If it’s not obvious yet, I’m contemplating something that lives halfway between Gumshoe’s resource mechanisms (though measuring somewhat different dramatic resources) and the Adventure Game Engine’s mechanisms for actions and stunts and all that. Consider, if you will, a stunt menu that you shop from by spending Gumshoe-style dramatic points which refresh by doing things in accordance with your character build—like staying in motion to facilitate rollicking adventure sequences.

    This is all molten stuff, of course, which I’m hesitant to talk about in greater detail ’cause it’ll be a while before I can work on any of this for real. I’m just saying. 🙂

  3. John Adamus
    May 14, 2012

    Granted I will admit to coming to this article cold, without any previous mechanical discussions or knowledge thereof.

    If you’re going to use “capture” as a set plot point, and mechanically as an opportunity to try again, then whatever action didn’t work (that led up to capture) doesn’t matter, like we’re throwing it away. Whether Indy turns cartwheels or threatens to “blow up the Ark Renee”, what matters is that he gets captured, because you want to move play from piece to piece and offer opportunity therein.

    This is how I see it:

    Indy at the start of any adventure has a pool of skills and knowledge to work from. The adventure taxes that pool (existing knowledge) and adds to it plot-specific/related new knowledge (Shankara Stones, Grail Lore, the effects of George Lucas on set).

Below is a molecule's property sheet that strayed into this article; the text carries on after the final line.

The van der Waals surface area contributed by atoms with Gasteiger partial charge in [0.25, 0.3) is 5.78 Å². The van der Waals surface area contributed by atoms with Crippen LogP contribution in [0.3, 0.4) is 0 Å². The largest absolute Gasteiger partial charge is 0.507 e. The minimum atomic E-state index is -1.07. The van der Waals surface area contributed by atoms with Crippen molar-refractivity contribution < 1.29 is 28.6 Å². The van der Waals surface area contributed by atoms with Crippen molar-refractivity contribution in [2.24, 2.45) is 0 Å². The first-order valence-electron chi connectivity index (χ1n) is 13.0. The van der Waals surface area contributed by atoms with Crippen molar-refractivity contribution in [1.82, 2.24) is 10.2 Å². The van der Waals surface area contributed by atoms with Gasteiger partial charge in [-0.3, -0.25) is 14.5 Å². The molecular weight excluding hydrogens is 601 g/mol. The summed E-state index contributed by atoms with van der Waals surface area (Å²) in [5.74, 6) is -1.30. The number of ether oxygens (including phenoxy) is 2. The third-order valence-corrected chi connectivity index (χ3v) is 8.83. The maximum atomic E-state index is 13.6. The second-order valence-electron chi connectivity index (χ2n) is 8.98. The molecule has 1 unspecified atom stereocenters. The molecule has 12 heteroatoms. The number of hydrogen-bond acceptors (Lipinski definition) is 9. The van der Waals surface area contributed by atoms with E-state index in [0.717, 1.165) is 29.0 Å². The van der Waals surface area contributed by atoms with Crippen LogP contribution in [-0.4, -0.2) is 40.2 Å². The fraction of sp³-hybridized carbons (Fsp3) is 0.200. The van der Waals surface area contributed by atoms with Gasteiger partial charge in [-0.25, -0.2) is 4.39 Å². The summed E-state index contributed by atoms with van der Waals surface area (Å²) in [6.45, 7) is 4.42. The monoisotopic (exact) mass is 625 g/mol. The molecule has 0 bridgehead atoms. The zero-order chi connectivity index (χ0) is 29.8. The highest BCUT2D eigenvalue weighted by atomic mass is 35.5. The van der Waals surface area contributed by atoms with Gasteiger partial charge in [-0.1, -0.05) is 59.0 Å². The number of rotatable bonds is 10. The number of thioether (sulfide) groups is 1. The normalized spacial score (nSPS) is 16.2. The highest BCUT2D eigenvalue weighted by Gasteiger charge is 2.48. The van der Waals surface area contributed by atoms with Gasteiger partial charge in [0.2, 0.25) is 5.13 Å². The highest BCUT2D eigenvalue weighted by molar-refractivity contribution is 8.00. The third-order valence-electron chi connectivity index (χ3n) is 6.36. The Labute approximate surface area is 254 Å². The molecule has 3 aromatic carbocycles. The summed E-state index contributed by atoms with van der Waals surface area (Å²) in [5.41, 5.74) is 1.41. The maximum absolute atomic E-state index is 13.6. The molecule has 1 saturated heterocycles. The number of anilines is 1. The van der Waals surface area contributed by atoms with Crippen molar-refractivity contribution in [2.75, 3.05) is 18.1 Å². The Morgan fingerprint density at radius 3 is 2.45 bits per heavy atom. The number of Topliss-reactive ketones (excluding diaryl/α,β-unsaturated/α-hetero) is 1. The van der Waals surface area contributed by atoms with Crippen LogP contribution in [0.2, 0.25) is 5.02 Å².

The adventure has a template –
    Intro of new information (plot)
    Intro of badguy
    Intro of woman
    Intro of muscle
    Development of information
    Confrontation with muscle/woman
    Conflict with Badguy

    Interspersed among these beats are elements of romance or combat that further one or more of the following paths:
    1. Indy deals with his social life (gets the girl)
    2. Indy deals with the opponents of “good” (punches a Nazi)
    3. Indy repairs damage done (or potential damage to be done) by badguys (frees Indian slaves)

    I’ve been toying with a Gumshoe purchase mechanic based on dice pools (assign a die and a qualifier, roll, that number becomes points in a pool…2d12, 1d8, etc)

    But the idea of captivity as a narrative device is different than a mechanical incentive to get captured. Does the scene require capture to function? Are the odds in favor of capture as preferable resolution? (He’s surrounded, out of bullets, etc)

    In what you described above, it’s sort of like him counter-gambling/economizing a character’s remaining points or attributes…which is provocative.